No matter how many certifications a professional medical coder may have, he or she cannot know every possible combination of codes. The days are over when a coder was given a set of books and told to get to work on a stack of charts. As medicine and medical documentation become more complex, so does the reimbursement process. New codes are added, modified or deleted every year, not just procedure codes, but diagnosis codes and quality measurement codes. When presented with a medical record, it can take a long time for even a certified medical coder to start to translate it into industry-standard code from scratch.
The drive to implement electronic health record (EHR) has eased a coder’s job of assembling the relevant documentation into a coherent, understandable claim. Computer Assisted Coding (CAC) software speeds the initial steps needed to translate the medical record into code. The program reads the electronic medical documentation, and other discrete data elements, and it assembles that information into SNOMED CT codified concepts. The program then takes the SNOMED CT information and assigns relevant CPT, ICD-9-CM, and HCPCS Level II codes. CAC can already assign ICD-10 codes, and it will assign those codes as the standard after the official implementation date in 2014.
Most professional medical coders do not have much firsthand experience with SNOMED CT. The acronym stands for Systemized Nomenclature of Medicine – Clinical Terms. It is a standardized, systematic collection of terms, definitions, synonyms, and codes covering the gamut of information used in the medical field. It forms the basis of aggregating the information contained in an electronic medical record into a standardized format. Computer Assisted Coding takes this SNOMED CT data, and uses it to assign appropriate codes distilled from the documentation included in the electronic health record.
A computer may never replace professional judgement. Every professional medical coder knows the limits of electronic edits when trying to submit a claim for reimbursement that accurately and meaningfully reflects what transpired according to the medical record. Procedure codes need to be modified, and units of service adjusted. Procedure codes need to be changed to exactly match what was performed, and Level I HCPCS may need to be substituted with Level II HCPCS. Diagnosis codes, cause of injury codes, and personal history codes need to changed to reflect the documented degree of specificity. Different payers have different coding requirements depending on the contractual agreements with providers.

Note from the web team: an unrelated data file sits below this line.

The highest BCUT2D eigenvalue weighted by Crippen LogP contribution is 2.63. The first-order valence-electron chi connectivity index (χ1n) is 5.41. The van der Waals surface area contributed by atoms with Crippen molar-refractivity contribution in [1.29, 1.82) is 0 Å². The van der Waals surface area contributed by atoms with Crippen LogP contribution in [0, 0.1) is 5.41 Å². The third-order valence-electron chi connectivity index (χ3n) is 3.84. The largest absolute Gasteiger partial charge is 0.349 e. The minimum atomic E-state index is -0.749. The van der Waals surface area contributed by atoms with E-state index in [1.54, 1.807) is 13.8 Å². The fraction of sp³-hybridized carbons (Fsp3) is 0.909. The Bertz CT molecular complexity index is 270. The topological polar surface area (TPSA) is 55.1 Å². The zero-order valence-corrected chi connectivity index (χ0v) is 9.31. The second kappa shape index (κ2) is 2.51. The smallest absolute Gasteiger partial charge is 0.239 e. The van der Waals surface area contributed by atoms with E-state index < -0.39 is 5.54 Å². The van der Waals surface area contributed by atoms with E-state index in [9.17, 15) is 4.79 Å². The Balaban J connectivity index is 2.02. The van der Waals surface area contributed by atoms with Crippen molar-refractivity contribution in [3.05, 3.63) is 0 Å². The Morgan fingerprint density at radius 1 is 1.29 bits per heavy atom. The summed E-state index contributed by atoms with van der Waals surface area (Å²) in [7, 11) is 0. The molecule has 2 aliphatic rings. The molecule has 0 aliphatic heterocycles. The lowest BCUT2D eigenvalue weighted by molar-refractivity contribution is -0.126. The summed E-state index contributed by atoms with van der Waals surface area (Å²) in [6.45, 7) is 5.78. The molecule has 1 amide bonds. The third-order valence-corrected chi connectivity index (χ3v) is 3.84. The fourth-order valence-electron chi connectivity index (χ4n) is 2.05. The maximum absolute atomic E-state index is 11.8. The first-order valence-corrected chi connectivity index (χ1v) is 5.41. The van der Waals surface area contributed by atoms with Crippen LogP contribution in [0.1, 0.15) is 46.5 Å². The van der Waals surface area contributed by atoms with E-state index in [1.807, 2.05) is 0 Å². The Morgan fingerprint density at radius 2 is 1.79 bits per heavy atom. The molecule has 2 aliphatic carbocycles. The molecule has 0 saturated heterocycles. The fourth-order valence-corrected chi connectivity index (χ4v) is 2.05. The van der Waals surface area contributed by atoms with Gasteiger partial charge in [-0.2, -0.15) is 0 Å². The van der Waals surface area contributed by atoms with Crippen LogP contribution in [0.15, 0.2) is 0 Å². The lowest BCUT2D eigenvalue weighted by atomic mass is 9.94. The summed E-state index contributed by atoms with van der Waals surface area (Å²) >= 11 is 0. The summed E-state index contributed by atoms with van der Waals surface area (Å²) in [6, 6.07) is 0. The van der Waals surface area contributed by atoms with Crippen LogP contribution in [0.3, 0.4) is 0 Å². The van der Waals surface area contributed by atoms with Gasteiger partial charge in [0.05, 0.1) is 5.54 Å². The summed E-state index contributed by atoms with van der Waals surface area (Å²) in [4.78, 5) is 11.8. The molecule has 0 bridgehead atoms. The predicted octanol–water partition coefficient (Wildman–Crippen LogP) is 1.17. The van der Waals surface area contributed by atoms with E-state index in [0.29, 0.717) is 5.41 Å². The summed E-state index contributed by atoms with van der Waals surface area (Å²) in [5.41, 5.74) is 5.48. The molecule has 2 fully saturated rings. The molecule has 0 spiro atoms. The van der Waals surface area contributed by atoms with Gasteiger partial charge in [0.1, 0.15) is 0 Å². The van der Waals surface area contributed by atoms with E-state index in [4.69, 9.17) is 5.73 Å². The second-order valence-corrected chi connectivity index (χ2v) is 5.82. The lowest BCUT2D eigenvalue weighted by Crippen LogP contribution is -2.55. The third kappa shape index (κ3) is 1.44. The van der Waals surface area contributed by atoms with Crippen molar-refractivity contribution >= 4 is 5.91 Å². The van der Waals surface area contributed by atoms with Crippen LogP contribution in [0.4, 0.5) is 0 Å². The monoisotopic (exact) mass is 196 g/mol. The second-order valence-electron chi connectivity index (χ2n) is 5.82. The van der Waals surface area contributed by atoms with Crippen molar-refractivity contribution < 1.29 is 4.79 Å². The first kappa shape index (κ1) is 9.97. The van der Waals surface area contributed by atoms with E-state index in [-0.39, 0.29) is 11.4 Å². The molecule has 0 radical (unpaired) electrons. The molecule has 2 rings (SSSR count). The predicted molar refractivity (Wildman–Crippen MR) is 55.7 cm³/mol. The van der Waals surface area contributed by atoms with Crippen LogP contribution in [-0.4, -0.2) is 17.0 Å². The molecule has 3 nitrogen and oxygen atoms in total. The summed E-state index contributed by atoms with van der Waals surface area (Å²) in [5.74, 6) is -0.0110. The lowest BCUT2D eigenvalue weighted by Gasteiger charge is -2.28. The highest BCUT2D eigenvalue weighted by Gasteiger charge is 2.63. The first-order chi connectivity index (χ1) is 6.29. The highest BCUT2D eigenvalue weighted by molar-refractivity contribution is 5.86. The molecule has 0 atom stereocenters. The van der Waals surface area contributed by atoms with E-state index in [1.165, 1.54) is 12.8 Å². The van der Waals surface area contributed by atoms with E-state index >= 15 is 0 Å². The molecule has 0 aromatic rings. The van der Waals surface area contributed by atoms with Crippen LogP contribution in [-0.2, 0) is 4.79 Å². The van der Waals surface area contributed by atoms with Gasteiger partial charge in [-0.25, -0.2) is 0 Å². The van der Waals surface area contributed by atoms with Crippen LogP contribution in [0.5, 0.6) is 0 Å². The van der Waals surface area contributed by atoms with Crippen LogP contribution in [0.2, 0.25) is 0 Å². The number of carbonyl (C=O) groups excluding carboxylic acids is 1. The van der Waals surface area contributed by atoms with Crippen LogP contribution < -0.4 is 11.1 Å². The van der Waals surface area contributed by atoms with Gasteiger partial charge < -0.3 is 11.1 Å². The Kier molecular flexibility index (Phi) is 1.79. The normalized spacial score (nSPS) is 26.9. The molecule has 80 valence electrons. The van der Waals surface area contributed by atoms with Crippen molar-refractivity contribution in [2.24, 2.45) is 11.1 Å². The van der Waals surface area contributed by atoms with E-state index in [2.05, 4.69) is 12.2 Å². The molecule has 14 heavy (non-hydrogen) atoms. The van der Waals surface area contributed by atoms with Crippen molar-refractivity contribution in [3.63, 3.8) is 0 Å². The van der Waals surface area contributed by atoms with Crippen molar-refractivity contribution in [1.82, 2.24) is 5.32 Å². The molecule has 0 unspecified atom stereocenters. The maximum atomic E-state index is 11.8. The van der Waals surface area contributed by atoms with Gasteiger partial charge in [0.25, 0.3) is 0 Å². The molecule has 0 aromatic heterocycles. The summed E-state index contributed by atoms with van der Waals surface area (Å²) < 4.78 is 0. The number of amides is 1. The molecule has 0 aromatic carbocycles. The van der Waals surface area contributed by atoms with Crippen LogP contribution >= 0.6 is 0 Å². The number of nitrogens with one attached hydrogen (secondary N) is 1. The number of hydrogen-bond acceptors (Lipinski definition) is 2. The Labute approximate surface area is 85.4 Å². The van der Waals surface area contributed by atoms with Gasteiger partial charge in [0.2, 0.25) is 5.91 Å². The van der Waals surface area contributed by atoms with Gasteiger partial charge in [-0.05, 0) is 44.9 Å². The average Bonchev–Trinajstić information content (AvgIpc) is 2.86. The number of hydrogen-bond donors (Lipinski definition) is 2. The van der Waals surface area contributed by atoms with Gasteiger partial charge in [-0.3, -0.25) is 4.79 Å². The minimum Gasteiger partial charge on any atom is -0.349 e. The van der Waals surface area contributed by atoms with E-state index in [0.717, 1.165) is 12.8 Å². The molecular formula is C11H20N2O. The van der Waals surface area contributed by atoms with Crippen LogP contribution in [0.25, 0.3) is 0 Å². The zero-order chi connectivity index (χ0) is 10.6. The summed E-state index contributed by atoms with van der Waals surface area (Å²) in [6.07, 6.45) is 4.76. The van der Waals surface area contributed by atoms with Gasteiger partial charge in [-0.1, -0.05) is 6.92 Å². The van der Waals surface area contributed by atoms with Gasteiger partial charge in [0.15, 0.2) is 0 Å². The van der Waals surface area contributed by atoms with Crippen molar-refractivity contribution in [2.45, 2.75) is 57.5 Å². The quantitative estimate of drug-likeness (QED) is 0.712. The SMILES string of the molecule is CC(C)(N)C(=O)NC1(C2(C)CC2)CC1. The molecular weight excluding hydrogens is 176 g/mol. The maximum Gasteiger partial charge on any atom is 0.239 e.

Documentation, even the documentation included in EHR, starts with a human touch. It is dictated or entered by healthcare providers and their staff. When the documentation is assembled into a healthcare claim, it ends with a human touch as professional medical coders compare the data in the claim to the data in the record. Computer Assisted Coding is another tool in the professional coder’s kit.
By making the initial translation from natural language to medical code, CAC reduces the initial steps in assembling a medical claim. The software employed, and SNOMED CT, are reliable and effective tools, but they cannot replace professional judgement and knowledge. Medical coders are familiar with the contractual obligations they have to the payers they serve. They also keep abreast of the relevant statutory requirements that change on a regular basis. Through continuing education to maintain their credentials, and ongoing professional study to stay on top of their field, professional medical coders are the last line of defense against charges of healthcare fraud and abuse. By ensuring that accurate medical claims are submitted according to the thicket of coding standards that apply to the healthcare reimbursement process, professional coders will never replaced by CAC, but the software serves as an important adjunct to make a coder’s job easier, more efficient, and profitable.